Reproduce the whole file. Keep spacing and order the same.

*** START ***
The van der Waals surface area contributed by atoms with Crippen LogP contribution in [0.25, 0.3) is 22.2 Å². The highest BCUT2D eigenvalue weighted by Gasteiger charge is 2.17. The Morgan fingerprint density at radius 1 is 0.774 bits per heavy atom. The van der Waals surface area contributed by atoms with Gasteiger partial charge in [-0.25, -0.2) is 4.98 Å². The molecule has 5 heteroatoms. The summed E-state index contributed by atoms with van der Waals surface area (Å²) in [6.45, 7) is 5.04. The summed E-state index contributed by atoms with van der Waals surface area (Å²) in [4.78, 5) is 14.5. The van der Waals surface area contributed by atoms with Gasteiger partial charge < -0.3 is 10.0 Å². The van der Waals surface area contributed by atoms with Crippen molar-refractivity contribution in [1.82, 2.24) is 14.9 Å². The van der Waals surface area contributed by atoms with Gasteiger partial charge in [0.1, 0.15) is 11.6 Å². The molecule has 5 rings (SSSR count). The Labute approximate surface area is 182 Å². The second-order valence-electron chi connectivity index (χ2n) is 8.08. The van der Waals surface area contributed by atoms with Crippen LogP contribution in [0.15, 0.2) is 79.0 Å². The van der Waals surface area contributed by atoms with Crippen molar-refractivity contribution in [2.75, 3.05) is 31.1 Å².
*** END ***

The van der Waals surface area contributed by atoms with Crippen LogP contribution in [0.25, 0.3) is 22.2 Å². The highest BCUT2D eigenvalue weighted by Gasteiger charge is 2.17. The Morgan fingerprint density at radius 1 is 0.774 bits per heavy atom. The van der Waals surface area contributed by atoms with Gasteiger partial charge in [-0.25, -0.2) is 4.98 Å². The molecule has 5 heteroatoms. The summed E-state index contributed by atoms with van der Waals surface area (Å²) in [6.45, 7) is 5.04. The summed E-state index contributed by atoms with van der Waals surface area (Å²) in [4.78, 5) is 14.5. The van der Waals surface area contributed by atoms with Gasteiger partial charge < -0.3 is 10.0 Å². The van der Waals surface area contributed by atoms with Crippen molar-refractivity contribution in [1.82, 2.24) is 14.9 Å². The van der Waals surface area contributed by atoms with Gasteiger partial charge in [0.1, 0.15) is 11.6 Å². The molecule has 5 rings (SSSR count). The Labute approximate surface area is 182 Å². The second-order valence-electron chi connectivity index (χ2n) is 8.08. The van der Waals surface area contributed by atoms with Crippen LogP contribution in [0.15, 0.2) is 79.0 Å². The van der Waals surface area contributed by atoms with Crippen molar-refractivity contribution in [2.75, 3.05) is 31.1 Å².